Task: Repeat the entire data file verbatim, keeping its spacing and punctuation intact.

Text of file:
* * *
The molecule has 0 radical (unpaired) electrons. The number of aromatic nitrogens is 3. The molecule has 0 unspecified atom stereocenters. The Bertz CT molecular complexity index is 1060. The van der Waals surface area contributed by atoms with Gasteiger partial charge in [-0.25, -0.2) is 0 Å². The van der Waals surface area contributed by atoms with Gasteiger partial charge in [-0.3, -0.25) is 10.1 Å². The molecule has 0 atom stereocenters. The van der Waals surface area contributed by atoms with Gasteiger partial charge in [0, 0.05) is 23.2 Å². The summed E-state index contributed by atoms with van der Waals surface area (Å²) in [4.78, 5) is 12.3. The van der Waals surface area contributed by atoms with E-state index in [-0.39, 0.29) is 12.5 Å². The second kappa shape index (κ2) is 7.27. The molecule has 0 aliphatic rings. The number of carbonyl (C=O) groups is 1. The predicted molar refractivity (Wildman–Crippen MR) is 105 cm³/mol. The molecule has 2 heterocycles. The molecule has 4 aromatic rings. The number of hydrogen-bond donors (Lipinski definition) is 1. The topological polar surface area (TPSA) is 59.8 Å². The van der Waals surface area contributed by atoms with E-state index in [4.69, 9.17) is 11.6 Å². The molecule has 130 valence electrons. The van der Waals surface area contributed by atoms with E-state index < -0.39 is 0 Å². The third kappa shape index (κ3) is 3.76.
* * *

The molecule has 0 radical (unpaired) electrons. The number of aromatic nitrogens is 3. The molecule has 0 unspecified atom stereocenters. The Bertz CT molecular complexity index is 1060. The van der Waals surface area contributed by atoms with Gasteiger partial charge in [-0.25, -0.2) is 0 Å². The van der Waals surface area contributed by atoms with Gasteiger partial charge in [-0.3, -0.25) is 10.1 Å². The molecule has 0 atom stereocenters. The van der Waals surface area contributed by atoms with Gasteiger partial charge in [0, 0.05) is 23.2 Å². The summed E-state index contributed by atoms with van der Waals surface area (Å²) in [4.78, 5) is 12.3. The van der Waals surface area contributed by atoms with E-state index in [-0.39, 0.29) is 12.5 Å². The second kappa shape index (κ2) is 7.27. The molecule has 0 aliphatic rings. The number of carbonyl (C=O) groups is 1. The predicted molar refractivity (Wildman–Crippen MR) is 105 cm³/mol. The molecule has 2 heterocycles. The molecule has 4 aromatic rings. The number of hydrogen-bond donors (Lipinski definition) is 1. The topological polar surface area (TPSA) is 59.8 Å². The van der Waals surface area contributed by atoms with E-state index in [4.69, 9.17) is 11.6 Å². The molecule has 130 valence electrons. The van der Waals surface area contributed by atoms with E-state index < -0.39 is 0 Å². The third kappa shape index (κ3) is 3.76.